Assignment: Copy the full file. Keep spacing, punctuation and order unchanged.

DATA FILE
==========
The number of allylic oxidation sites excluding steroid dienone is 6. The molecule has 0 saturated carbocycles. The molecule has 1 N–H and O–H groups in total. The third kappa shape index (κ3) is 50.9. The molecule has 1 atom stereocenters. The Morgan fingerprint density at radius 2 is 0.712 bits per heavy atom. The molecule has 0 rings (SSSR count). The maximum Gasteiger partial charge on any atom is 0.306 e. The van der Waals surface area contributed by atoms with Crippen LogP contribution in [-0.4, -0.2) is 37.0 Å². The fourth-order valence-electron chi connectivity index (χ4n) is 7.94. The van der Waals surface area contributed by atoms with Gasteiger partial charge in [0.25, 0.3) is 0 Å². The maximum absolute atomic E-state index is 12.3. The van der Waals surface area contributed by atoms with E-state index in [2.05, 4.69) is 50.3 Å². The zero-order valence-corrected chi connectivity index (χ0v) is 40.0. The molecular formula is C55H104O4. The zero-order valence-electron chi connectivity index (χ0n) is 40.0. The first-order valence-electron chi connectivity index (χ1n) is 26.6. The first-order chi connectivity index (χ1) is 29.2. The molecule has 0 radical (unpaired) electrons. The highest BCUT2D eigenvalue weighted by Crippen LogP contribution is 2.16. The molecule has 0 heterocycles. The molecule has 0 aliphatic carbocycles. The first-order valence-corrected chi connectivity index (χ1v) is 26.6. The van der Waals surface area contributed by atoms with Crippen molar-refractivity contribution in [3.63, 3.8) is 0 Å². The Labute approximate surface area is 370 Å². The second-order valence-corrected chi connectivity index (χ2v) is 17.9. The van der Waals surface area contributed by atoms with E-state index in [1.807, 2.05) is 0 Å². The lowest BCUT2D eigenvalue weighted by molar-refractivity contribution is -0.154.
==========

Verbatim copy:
The number of allylic oxidation sites excluding steroid dienone is 6. The molecule has 0 saturated carbocycles. The molecule has 1 N–H and O–H groups in total. The third kappa shape index (κ3) is 50.9. The molecule has 1 atom stereocenters. The Morgan fingerprint density at radius 2 is 0.712 bits per heavy atom. The molecule has 0 rings (SSSR count). The maximum Gasteiger partial charge on any atom is 0.306 e. The van der Waals surface area contributed by atoms with Crippen LogP contribution in [-0.4, -0.2) is 37.0 Å². The fourth-order valence-electron chi connectivity index (χ4n) is 7.94. The van der Waals surface area contributed by atoms with Gasteiger partial charge in [0.25, 0.3) is 0 Å². The maximum absolute atomic E-state index is 12.3. The van der Waals surface area contributed by atoms with E-state index in [2.05, 4.69) is 50.3 Å². The zero-order valence-corrected chi connectivity index (χ0v) is 40.0. The molecular formula is C55H104O4. The zero-order valence-electron chi connectivity index (χ0n) is 40.0. The first-order valence-electron chi connectivity index (χ1n) is 26.6. The first-order chi connectivity index (χ1) is 29.2. The molecule has 0 radical (unpaired) electrons. The highest BCUT2D eigenvalue weighted by Crippen LogP contribution is 2.16. The molecule has 0 heterocycles. The molecule has 0 aliphatic carbocycles. The first-order valence-corrected chi connectivity index (χ1v) is 26.6. The van der Waals surface area contributed by atoms with Crippen molar-refractivity contribution in [3.63, 3.8) is 0 Å². The Labute approximate surface area is 370 Å². The second-order valence-corrected chi connectivity index (χ2v) is 17.9. The van der Waals surface area contributed by atoms with E-state index in [1.807, 2.05) is 0 Å². The lowest BCUT2D eigenvalue weighted by molar-refractivity contribution is -0.154.